On September 25, 2014, the Federal Aviation Administration ("FAA") granted applications by numerous companies for permission to use Unmanned Aerial Systems ("UAS") - more commonly known as drones - for film production on movie sets. This long-awaited move clears the way for filmmakers and others to use these low-cost filmmaking tools. However, a close reading of the FAA decisions reveals a number of restrictions on UAS. Here's a summary of what you need to know.
The legality of drone use in the US has been highly unsettled for some time, despite their approval in other countries. In general, drone use is currently only legal below 500 feet and if the user is a "hobbyist" (e.g., a model airplane operator). The FAA has taken the position that any payments or business involving drones renders the use of the drone illegal on the ground that the user is no longer a hobbyist. The FAA's recent grant of exemptions therefore opens the door to the first legitimate commercial uses of drones in the US.
Filmmakers seeking an exemption permitting drone use must apply to the FAA. However, the exemptions granted by the FAA are subject to extensive restrictions. Typical restrictions include the following:
- The UAS must weigh less than 55 pounds (25 kg) including energy source and photographic equipment, and must be of a type approved by the FAA.
- The UAS must not be flown above 400 feet or faster than a ground speed of 50 knots.
- The pilot operating the UAS must be licensed, must notify nearby air traffic controllers, and must operate subject to an approved operator's manual.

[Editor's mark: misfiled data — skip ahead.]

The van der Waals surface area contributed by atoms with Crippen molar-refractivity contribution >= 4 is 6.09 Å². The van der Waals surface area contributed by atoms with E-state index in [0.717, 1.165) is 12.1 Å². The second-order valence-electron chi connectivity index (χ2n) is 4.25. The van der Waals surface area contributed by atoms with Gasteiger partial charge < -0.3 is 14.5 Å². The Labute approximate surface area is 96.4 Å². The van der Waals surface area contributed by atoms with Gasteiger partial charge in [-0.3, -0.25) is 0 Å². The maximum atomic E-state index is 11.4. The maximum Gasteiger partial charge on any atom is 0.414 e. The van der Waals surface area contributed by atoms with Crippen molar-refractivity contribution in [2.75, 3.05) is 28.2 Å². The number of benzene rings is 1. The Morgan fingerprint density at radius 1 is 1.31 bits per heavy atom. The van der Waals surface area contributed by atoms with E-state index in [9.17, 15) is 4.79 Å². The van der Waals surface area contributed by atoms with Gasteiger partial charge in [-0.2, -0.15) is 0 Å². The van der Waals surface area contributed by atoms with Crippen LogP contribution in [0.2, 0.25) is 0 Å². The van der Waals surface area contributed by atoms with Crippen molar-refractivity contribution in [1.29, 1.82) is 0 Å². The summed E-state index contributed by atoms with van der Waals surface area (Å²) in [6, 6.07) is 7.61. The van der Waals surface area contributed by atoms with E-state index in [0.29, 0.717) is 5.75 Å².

- The UAS must be operated within a visual line of sight of the pilot in command of it, and only over consenting production personnel.
The extensive exemption requirements will likely restrict use of UAS to larger organizations, at least for now. However, given the high level of interest in drone use, we expect the FAA to continue to issue exemptions to address the anticipated growth in this sector.
Filmmakers wishing to take advantage of these new procedures should also be aware that despite FAA approval, drone use can raise other legal issues, such as complaints of invasion of privacy by those filmed by cameras carried by a drone. Many states impose liability for public disclosure of private facts, and privacy advocates have been focusing attention on the anti-"Peeping Tom" statutes in many states. Many local governments have also passed laws purporting to regulate use of drones, although the FAA's action suggests that it will assert its broad jurisdiction over use of the nation's airspace, which could serve to invalidate local laws.
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